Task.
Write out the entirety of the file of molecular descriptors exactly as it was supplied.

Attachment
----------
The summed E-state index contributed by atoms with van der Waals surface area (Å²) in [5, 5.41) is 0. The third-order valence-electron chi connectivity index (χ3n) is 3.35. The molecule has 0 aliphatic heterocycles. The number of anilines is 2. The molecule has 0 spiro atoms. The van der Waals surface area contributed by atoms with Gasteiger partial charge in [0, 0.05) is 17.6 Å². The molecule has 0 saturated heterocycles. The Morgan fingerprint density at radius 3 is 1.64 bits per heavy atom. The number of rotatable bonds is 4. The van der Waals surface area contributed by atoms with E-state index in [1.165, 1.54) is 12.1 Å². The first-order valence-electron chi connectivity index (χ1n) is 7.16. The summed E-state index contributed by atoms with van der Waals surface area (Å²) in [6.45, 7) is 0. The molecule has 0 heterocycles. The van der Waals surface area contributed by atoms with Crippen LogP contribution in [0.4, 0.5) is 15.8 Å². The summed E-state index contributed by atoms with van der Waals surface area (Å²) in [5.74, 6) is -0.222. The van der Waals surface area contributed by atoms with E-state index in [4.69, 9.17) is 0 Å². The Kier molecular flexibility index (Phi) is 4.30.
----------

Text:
The summed E-state index contributed by atoms with van der Waals surface area (Å²) in [5, 5.41) is 0. The third-order valence-electron chi connectivity index (χ3n) is 3.35. The molecule has 0 aliphatic heterocycles. The number of anilines is 2. The molecule has 0 spiro atoms. The van der Waals surface area contributed by atoms with Gasteiger partial charge in [0, 0.05) is 17.6 Å². The molecule has 0 saturated heterocycles. The Morgan fingerprint density at radius 3 is 1.64 bits per heavy atom. The number of rotatable bonds is 4. The van der Waals surface area contributed by atoms with E-state index in [1.165, 1.54) is 12.1 Å². The first-order valence-electron chi connectivity index (χ1n) is 7.16. The summed E-state index contributed by atoms with van der Waals surface area (Å²) in [6.45, 7) is 0. The molecule has 0 heterocycles. The van der Waals surface area contributed by atoms with Crippen LogP contribution in [0.4, 0.5) is 15.8 Å². The summed E-state index contributed by atoms with van der Waals surface area (Å²) in [5.74, 6) is -0.222. The van der Waals surface area contributed by atoms with E-state index in [4.69, 9.17) is 0 Å². The Kier molecular flexibility index (Phi) is 4.30.